Every single letter in the document was cast into metal excepting the initial letter “W” which, in this instance, is a copper photoengraving. Most likely, Dunlap used a wood type character for this large initial. Rich now has done the Dunlap version of the Declaration of Independence several times, with his work being utilized at the Newseum in Washington, D. C., at the Ben Franklin Printing Shop in Philadelphia, at the Crandall Printing History Museum in Provo, Utah, and others.
The body of the Declaration was cast utilizing the Monotype Composition Caster. The Matrix Case shown bottom left includes all the long s characters—items Rich sought for over 40 years before acquiring all that were needed for historically accurate projects of this nature.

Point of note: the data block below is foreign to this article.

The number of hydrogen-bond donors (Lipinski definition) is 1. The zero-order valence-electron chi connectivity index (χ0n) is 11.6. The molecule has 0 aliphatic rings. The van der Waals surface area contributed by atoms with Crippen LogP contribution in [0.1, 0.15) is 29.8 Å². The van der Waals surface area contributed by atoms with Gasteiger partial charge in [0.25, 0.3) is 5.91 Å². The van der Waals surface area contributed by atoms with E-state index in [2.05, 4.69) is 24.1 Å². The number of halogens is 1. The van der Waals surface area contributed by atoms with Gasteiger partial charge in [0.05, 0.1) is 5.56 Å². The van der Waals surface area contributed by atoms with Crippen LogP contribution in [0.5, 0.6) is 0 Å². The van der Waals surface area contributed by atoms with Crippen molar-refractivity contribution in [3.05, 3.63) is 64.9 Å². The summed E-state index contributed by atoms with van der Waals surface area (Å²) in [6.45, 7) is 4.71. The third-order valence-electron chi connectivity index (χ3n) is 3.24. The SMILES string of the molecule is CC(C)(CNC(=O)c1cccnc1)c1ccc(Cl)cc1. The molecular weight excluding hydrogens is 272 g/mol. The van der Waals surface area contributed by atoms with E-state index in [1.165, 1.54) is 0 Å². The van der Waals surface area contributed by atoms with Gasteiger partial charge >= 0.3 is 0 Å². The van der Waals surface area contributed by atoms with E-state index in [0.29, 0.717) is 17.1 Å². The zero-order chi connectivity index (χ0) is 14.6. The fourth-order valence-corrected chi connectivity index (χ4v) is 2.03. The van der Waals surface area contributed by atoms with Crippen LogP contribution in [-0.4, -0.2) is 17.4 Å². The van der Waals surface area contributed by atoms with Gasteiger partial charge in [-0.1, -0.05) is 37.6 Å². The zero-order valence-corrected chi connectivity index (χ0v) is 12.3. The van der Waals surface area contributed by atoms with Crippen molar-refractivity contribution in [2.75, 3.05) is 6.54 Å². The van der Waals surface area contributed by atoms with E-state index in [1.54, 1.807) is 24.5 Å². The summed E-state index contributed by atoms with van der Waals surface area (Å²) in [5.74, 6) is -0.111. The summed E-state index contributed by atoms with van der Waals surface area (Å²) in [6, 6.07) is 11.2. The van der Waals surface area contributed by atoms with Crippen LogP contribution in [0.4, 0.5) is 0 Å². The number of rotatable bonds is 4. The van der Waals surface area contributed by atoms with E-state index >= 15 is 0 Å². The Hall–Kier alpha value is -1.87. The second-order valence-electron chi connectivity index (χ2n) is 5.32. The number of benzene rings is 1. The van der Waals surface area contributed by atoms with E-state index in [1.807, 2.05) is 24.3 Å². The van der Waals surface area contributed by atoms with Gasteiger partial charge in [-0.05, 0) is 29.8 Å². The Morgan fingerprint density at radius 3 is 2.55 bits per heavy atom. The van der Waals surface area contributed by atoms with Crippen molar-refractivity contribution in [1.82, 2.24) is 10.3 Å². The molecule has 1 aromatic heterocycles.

In order to cast several of the larger characters including the long s character and its ligatures, Rich utilized original American Type Founders matrices. Many of these matrices were imported from the Caslon foundry in England by the L. Johnson Type Foundry of Philadelphia around 1860. Rich acquired these historic items in 1992 with the liquidation of American Type Founders.